Getting Back on the Horse: A checklist for restarting your M&A

Getting Back on the Horse: A checklist for restarting your M&A

This week, the UK Financial Times issued an article summing up the current state of M&A: “Global dealmaking drops to lowest level in more than a decade”. In this paper, they took the time (including lots of supporting data and examples) to provide the following insights:

  • M&A has dropped off a cliff during the past few months as a result of the Covid crisis and the need for firms to retrench and survive;
  • Private Equity firms have been the most active during the period due to their relatively large reserves of cash;
  • The rate of M&A recovery going forward is uncertain, but lawyers and other advisers with a commercial interest in M&A are very positive about the future;
  • Er, um, that’s it.

I only offer a partial apology for the sarcasm in my summary, but I expect more from the FT or any journalist: Just like those of you reading this, if I’m going to spend my limited time reading something, I better get something out of it I don’t already know.

So, in the hope that we can meet our own lofty expectations for a post, here’s a view from BTD on the ‘so what’: For those firms looking to resume or rebuild their M&A strategy, we suggest you ask yourself the following:

  1. How has the world changed for your own business? Your specific need for ‘capability-enhancing’ M&A – and therefore the ideal profile of your targets – may have changed.
  2. Is acquisition still the best way to achieve your goals? Given the new market conditions, alliances and partnerships might be a better option in some cases to manage risk. Scenario planning will be especially important going forward.
  3. Is your acquisition purpose truly clear and agreed? A problem even in good times, the need for genuine leadership support of clear acquisition goals is going to be critical when everyone will have a different view on what the future holds. (If this specific point is of particular interest, you may want to attend our next webinar on this topic being held on Wednesday 8th)
  4. Are targets you previously rejected, or who rejected your interest, worth another look? Differences in valuations and motivations to sell, and in your own assessment criteria, may mean you need to refresh your pipeline of potential targets.
  5. Will this deal impact your organisation’s resilience and agility? As discussed in previous posts, the world has changed, at least in some aspects: M&A can no longer just be considered in terms of new capabilities and financial return.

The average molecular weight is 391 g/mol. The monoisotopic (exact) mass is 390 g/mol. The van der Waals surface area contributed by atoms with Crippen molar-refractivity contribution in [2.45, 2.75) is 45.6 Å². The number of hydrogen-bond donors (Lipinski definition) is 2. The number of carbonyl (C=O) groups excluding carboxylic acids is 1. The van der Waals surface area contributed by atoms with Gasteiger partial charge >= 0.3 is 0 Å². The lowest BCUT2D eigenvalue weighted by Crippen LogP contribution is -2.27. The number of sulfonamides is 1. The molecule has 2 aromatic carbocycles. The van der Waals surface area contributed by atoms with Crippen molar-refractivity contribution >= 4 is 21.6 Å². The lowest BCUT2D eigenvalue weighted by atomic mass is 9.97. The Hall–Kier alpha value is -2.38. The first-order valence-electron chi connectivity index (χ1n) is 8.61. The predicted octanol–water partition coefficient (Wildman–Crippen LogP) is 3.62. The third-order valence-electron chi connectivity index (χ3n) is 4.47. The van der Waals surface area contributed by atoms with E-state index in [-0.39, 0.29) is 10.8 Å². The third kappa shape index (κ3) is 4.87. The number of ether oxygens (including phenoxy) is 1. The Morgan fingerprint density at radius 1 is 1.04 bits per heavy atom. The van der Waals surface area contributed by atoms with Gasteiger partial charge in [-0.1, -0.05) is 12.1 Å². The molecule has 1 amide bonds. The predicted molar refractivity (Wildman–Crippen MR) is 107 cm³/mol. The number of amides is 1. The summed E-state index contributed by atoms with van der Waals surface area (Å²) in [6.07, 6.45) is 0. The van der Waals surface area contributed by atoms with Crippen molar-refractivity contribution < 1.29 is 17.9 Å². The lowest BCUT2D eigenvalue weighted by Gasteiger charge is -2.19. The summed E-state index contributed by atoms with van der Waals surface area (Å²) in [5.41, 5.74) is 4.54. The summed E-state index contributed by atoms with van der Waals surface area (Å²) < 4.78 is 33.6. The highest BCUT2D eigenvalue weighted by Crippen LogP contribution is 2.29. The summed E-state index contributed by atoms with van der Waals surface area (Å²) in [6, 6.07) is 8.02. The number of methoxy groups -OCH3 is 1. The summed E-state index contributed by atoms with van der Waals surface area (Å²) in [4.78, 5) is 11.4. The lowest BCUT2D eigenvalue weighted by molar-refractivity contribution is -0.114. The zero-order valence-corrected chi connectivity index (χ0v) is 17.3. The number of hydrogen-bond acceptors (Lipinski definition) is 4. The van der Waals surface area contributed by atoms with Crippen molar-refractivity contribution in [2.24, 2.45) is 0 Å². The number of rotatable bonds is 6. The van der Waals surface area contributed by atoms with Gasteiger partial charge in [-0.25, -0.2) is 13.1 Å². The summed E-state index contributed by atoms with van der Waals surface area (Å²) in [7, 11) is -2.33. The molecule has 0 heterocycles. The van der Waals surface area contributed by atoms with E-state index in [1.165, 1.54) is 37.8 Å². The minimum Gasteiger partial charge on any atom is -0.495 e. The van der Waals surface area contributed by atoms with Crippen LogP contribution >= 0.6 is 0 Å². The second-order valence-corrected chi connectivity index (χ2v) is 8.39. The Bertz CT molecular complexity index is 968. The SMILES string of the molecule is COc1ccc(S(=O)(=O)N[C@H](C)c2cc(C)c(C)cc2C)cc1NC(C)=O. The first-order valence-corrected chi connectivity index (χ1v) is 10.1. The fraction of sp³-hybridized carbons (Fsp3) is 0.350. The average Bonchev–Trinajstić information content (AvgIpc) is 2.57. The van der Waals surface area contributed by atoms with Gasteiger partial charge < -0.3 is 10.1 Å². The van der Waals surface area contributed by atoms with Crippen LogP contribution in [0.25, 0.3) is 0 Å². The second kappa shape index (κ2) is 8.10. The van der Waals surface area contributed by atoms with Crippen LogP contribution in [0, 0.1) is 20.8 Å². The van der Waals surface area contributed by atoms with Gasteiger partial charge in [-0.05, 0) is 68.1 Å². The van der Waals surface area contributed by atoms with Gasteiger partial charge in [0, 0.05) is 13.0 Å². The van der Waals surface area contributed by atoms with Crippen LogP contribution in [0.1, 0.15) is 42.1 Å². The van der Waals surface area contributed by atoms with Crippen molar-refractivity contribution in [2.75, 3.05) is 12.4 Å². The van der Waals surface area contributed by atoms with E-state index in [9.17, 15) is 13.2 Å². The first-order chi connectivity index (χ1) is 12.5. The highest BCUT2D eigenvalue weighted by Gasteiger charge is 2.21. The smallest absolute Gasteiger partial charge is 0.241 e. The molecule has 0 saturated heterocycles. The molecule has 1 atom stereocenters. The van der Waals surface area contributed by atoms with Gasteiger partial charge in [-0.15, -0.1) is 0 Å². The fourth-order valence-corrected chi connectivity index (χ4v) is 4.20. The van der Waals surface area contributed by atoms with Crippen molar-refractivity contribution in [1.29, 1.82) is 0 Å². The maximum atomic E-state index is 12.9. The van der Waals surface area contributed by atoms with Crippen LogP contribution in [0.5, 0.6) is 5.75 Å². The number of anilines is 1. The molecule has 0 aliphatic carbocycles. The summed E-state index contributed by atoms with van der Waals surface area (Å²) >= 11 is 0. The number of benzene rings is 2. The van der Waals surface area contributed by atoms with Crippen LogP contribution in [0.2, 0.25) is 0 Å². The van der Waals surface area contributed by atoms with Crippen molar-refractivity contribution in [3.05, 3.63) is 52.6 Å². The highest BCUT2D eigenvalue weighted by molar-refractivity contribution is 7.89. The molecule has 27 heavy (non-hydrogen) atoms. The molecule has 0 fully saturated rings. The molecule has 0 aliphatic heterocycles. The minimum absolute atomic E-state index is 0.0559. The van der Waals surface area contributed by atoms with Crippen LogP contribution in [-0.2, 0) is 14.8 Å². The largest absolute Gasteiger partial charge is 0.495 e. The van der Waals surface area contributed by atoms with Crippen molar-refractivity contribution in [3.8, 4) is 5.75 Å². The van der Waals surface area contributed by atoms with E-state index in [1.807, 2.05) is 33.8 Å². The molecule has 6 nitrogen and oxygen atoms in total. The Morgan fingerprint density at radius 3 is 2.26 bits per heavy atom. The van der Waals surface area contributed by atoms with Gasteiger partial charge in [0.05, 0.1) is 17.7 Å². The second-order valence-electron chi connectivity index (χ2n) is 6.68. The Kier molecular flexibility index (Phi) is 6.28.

6. How robust are your synergy and value creation assumptions? Future uncertainties in both the magnitude and timing of realisation will need to be more rigorously modelled across multiple ‘possible case’ scenarios.
  7. Is your due diligence focused on spotting new stresses or weaknesses within the target? Many businesses will soon be presenting a renewed interest in selling; make sure your integration analysis helps you separate the recoverable from the zombies.
  8. How easy will it be during integration to retain customer satisfaction, maintain business performance and minimise commercial risk alongside delivering your value creation goals? Not a new requirement, but one that, more than ever, can’t be taken for granted. Just as in the Great Recession, acquirers will no longer be able to hide a poorly-performing acquisition behind a curtain of stable market growth.
  9. Is your own ability to design, plan and manage the post-close integration and improvement ready for the challenge? Post-close, acquirers will need to be faster at delivering benefits, less disruptive to BAU and more flexible to accommodate market uncertainties; your ‘standard checklist’ approach to integration – and the skills of those who run it – are likely to need refreshing.
  10. Is your business – and its leadership – still ready for acquisition and the integration to follow? Integration represents a significant shock to the organisational system, and even in the ‘best’ of times puts unique pressure on your leadership.

As a specialist firm with a senior team and over 20 years of experience, BTD is providing the new thinking, advice, resources and tools to help M&A, integration, alliance and divestment teams navigate the new world; including helping clients through all of the above considerations. If you think we can help you achieve your goals, give us a call.